6 weeks curriculum
Technology. Safety. Impacts. Land use. Change.
Besides considering each factor, walk away with a sense of the combined impact.
Transit. Mixed traffic. Path dependency. Infrastructure. Other cities.
Your city will inevitably absorb the impact. We help you plan ways to do this.
Regulations. Choice. Place. Barriers. Systems thinking.
Get beyond the hype. Consider secondary and tertiary implications and interactions.
Inclusion. Change. Behavioural economics. Monetization. Acceptance.
Yes, technology disrupts; but you can set the plan for what your city wants to achieve.
Objective: Understand the origin of autonomous vehicle technology and its history in different geographical locations, and how that history reflects in today’s autonomous vehicle market.
Objective: Understand the different technologies behind autonomous vehicles and their implications in terms of infrastructure. Understand the business models envisioned by different companies, and their short and long impacts on cities (environment, mobility, pollution, congestion, safety…).
Objective: Understand through an actual example the impacts of deploying ride-sharing with automated vehicles in a whole city, and understand the limitations of autonomous vehicles to meet the actual cities’ needs.
Objective: Appreciate the social factors expected to be influenced by this technology, including increased access to mobility by some demographics and the abandonment of vehicle ownership by others, and increased ownership by still others. Some impacts will influence planning or regulatory factors, which will in turn have other social impacts — for example settlement behaviours will gradually change, and opportunities for new kinds of city spaces will arise. Residences may be packed closer together if people don’t own cars, but settlements may spread farther apart because of automation. What we do while in cars may change, especially if average trip length changes and that will change the monetization of that time and space — with yet more social impacts.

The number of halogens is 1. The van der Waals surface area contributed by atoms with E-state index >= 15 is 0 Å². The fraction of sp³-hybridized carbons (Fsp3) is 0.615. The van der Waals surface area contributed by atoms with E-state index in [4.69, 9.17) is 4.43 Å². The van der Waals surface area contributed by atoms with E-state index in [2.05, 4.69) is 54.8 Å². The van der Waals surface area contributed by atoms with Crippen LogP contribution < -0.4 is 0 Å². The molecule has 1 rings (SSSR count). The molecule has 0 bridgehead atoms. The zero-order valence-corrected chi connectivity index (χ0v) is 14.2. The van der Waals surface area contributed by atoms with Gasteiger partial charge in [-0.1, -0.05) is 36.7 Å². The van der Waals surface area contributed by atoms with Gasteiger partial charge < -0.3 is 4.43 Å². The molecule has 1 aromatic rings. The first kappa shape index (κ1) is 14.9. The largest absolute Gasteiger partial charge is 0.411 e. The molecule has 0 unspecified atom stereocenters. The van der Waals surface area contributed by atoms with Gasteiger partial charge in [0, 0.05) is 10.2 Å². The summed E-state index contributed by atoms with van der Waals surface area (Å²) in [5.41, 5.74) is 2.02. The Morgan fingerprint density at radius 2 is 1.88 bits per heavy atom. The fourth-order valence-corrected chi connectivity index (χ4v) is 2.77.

Objectives: We will look at automation in goods movement and see an overview of an international standard for a ground control system for loading and unloading at the curb and for managing and regulating sidewalk robots. In session 2 students will examine aspects of human economic and psychological behavior that can be relied on to avoid change or cause many people to behave in apparently economically suboptimal ways. We will also consider ways to use these same behavioral economic features to mitigate those same behaviors.
The last week will consist of a second support workshop to provide feedback to the groups about their projects. In the final session, the groups will present their projects for the final evaluation.
6 weeks curriculum
2 weekly sessions of 1.5 hours live (online) lectures, workshops and Q&A
Weekly training pre-work including pdf and videos
Access to all materials and recorded instruction sessions
Weekly expert academic and subject matter guest speakers
Networking opportunity with global colleagues and faculty and dedicated LinkedIn group (invite only)
Short course certificate issued by Mines ParisTech Engineering School EXED (Executive education program)
"This course went deep into the detail while continuing to keep a focus on how we apply our unique situation to build an actionable plan as a take away – highly recommended."
"There is so much hype in this space – the instructors were able to break through the hype and give a clear way forward where possible. I am much clearer on what we need to do now to prepare for future automation."
“a ton of ground in a short time; including inter-related problems across a broad spectrum of professions"
Designed with Mobirise